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Scrotal masses

Testicular mass; Scrotal growth

A scrotal mass is a lump or bulge that can be felt in the scrotum. The scrotum is the sac that contains the testicles.

Causes

A scrotal mass can be noncancerous (benign) or cancerous (malignant).

Benign scrotal masses include:

  • Hematocele -- blood collection in the scrotum
  • Hydrocele -- fluid collection in the scrotum
  • Spermatocele -- a cyst-like growth in the scrotum that contains fluid and dead sperm cells
  • Varicocele -- a varicose vein along the spermatic cord
  • Epididymal cyst -- a swelling in the duct behind the testes that transports sperm

Scrotal masses can be caused by:

Symptoms

Symptoms include:

Exams and Tests

During a physical exam, the health care provider may feel a growth in the scrotum. This growth may:

  • Feel tender
  • Be smooth, twisted, or irregular
  • Feel liquid, firm, or solid
  • Be only on one side of the body

The inguinal lymph nodes in the groin on the same side as the growth may be enlarged or tender.

The following tests may be done:

Treatment

A provider should evaluate all scrotal masses. However, many types of masses are harmless and do not need to be treated unless you are having symptoms.

In some cases, the condition may improve with self-care, antibiotics, or pain relievers. You need to get medical attention right away for a growth in the scrotum that is painful.

If the scrotal mass is part of the testicle, it has a higher risk of being cancerous. Surgery may be needed to remove the testicle if this is the case.

A jock strap or scrotal support may help relieve the pain or discomfort from the scrotal mass. A hematocele, hydrocele, or spermatocele may sometimes need surgery to remove the collection of blood, fluid, or dead cells.

Outlook (Prognosis)

Most conditions that cause scrotal masses can be easily treated. Even testicular cancer has a high cure rate if found and treated early.

Have your provider examine any scrotal growth as soon as possible.

Possible Complications

Complications depend on the cause of the scrotal mass.

When to Contact a Medical Professional

Call your provider if you find a lump or bulge in your scrotum. Any new growth in the testicle or scrotum needs to be checked by your provider to determine if it may be testicular cancer.

Prevention

You can prevent scrotal masses caused by sexually transmitted diseases by practicing safe sex.

To prevent scrotal masses caused by injury, wear an athletic cup during exercise.

References

Germann CA, Holmes JA. Selected urologic disorders. In: Walls RM, Hockberger RS, Gausche-Hill M, eds. Rosen's Emergency Medicine: Concepts and Clinical Practice. 9th ed. Philadelphia, PA: Elsevier; 2018:chap 89.

Hertzberg BS, Middleton WD. Lower genitourinary. In: Hertzberg BS, Middleton WD, eds. Ultrasound: The Requisites. 3rd ed. Philadelphia, PA: Elsevier; 2016:chap 6.

O'Connell TX. Scrotal masses. In: O'Connell TX, ed. Instant Work-ups: A Clinical Guide to Medicine. 2nd ed. Philadelphia, PA: Elsevier; 2017:chap 66.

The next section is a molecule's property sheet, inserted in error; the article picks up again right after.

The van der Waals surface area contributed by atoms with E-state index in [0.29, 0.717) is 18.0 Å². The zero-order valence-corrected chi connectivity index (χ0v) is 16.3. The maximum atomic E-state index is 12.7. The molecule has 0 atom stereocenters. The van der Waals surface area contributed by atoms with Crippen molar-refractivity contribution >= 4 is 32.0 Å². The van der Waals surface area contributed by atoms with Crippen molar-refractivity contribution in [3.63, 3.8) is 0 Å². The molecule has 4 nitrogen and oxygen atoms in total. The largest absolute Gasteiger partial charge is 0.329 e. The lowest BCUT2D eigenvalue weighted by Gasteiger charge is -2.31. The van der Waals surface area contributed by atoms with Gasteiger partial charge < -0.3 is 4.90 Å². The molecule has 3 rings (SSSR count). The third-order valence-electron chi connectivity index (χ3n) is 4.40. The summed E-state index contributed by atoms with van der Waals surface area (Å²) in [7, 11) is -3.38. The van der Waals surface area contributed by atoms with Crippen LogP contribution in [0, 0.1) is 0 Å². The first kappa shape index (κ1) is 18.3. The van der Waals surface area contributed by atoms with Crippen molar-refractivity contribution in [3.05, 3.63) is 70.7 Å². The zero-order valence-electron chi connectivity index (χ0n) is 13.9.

• Hydrocele

    Hydrocele - illustration

    A hydrocele is a collection of fluid inside the area of the scrotum, surrounding the testicle. Hydroceles are common in newborn infants and normally resolve after a few months after birth. The main symptom is a painless, swollen testicle, on one or both sides, which feels like a water-filled balloon. Hydroceles are usually not dangerous, and they are usually only treated when they cause discomfort or embarrassment, or they get so large that they threaten the blood supply of the testicle.

    Hydrocele

    illustration

  • Spermatocele

    Spermatocele - illustration

    A spermatocele is a cyst-like mass that forms within the epididymis. It is usually filled with fluid and dead sperm cells. A spermatocele can be left untreated unless it is growing too large or causing the individual discomfort.

    Spermatocele

    illustration

  • Male reproductive system

    Male reproductive system - illustration

    The male reproductive system, viewed from a sagittal section.

    Male reproductive system

    illustration

  • Scrotal mass

    Scrotal mass - illustration

    A scrotal mass is a lump or bulge that can be felt in the scrotum.

    Scrotal mass

    illustration

    • Hydrocele

      Hydrocele - illustration

      A hydrocele is a collection of fluid inside the area of the scrotum, surrounding the testicle. Hydroceles are common in newborn infants and normally resolve after a few months after birth. The main symptom is a painless, swollen testicle, on one or both sides, which feels like a water-filled balloon. Hydroceles are usually not dangerous, and they are usually only treated when they cause discomfort or embarrassment, or they get so large that they threaten the blood supply of the testicle.

      Hydrocele

      illustration

    • Spermatocele

      Spermatocele - illustration

      A spermatocele is a cyst-like mass that forms within the epididymis. It is usually filled with fluid and dead sperm cells. A spermatocele can be left untreated unless it is growing too large or causing the individual discomfort.

      Spermatocele

      illustration

    • Male reproductive system

      Male reproductive system - illustration

      The male reproductive system, viewed from a sagittal section.

      Male reproductive system

      illustration

    • Scrotal mass

      Scrotal mass - illustration

      A scrotal mass is a lump or bulge that can be felt in the scrotum.

      Scrotal mass

      illustration

     

    Review Date: 8/26/2017

    Reviewed By: Jennifer Sobol, DO, urologist with the Michigan Institute of Urology, West Bloomfield, MI. Review provided by VeriMed Healthcare Network. Also reviewed by David Zieve, MD, MHA, Medical Director, Brenda Conaway, Editorial Director, and the A.D.A.M. Editorial team.

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